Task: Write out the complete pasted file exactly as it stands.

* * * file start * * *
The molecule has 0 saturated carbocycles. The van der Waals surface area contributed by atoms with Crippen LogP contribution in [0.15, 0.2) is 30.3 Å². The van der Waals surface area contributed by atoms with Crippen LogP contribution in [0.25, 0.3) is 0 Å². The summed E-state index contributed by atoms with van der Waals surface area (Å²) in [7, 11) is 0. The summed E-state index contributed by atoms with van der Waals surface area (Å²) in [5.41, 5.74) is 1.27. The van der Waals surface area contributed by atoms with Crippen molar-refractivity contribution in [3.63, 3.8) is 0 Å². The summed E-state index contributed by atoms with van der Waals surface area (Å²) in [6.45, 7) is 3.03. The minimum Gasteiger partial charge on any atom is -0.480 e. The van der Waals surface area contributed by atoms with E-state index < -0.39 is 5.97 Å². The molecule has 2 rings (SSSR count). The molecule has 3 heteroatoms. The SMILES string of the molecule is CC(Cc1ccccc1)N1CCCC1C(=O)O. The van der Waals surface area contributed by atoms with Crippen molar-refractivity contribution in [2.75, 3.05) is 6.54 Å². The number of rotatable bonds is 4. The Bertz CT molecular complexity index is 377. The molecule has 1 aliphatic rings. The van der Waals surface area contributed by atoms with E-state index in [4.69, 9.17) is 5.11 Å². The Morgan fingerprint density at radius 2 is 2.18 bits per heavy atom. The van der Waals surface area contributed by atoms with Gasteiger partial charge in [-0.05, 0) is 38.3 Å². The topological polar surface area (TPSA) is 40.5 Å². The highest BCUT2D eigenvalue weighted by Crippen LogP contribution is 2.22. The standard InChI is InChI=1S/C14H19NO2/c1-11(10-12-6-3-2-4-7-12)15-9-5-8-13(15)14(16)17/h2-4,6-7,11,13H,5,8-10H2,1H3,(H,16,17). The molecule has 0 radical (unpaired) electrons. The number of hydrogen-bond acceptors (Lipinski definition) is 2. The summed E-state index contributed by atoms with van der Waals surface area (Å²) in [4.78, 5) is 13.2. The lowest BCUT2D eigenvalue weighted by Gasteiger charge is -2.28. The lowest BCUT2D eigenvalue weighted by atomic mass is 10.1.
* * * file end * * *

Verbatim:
The molecule has 0 saturated carbocycles. The van der Waals surface area contributed by atoms with Crippen LogP contribution in [0.15, 0.2) is 30.3 Å². The van der Waals surface area contributed by atoms with Crippen LogP contribution in [0.25, 0.3) is 0 Å². The summed E-state index contributed by atoms with van der Waals surface area (Å²) in [7, 11) is 0. The summed E-state index contributed by atoms with van der Waals surface area (Å²) in [5.41, 5.74) is 1.27. The van der Waals surface area contributed by atoms with Crippen molar-refractivity contribution in [3.63, 3.8) is 0 Å². The summed E-state index contributed by atoms with van der Waals surface area (Å²) in [6.45, 7) is 3.03. The minimum Gasteiger partial charge on any atom is -0.480 e. The van der Waals surface area contributed by atoms with E-state index < -0.39 is 5.97 Å². The molecule has 2 rings (SSSR count). The molecule has 3 heteroatoms. The SMILES string of the molecule is CC(Cc1ccccc1)N1CCCC1C(=O)O. The van der Waals surface area contributed by atoms with Crippen molar-refractivity contribution in [2.75, 3.05) is 6.54 Å². The number of rotatable bonds is 4. The Bertz CT molecular complexity index is 377. The molecule has 1 aliphatic rings. The van der Waals surface area contributed by atoms with E-state index in [4.69, 9.17) is 5.11 Å². The Morgan fingerprint density at radius 2 is 2.18 bits per heavy atom. The van der Waals surface area contributed by atoms with Gasteiger partial charge in [-0.05, 0) is 38.3 Å². The topological polar surface area (TPSA) is 40.5 Å². The highest BCUT2D eigenvalue weighted by Crippen LogP contribution is 2.22. The standard InChI is InChI=1S/C14H19NO2/c1-11(10-12-6-3-2-4-7-12)15-9-5-8-13(15)14(16)17/h2-4,6-7,11,13H,5,8-10H2,1H3,(H,16,17). The molecule has 0 radical (unpaired) electrons. The number of hydrogen-bond acceptors (Lipinski definition) is 2. The summed E-state index contributed by atoms with van der Waals surface area (Å²) in [4.78, 5) is 13.2. The lowest BCUT2D eigenvalue weighted by Gasteiger charge is -2.28. The lowest BCUT2D eigenvalue weighted by atomic mass is 10.1.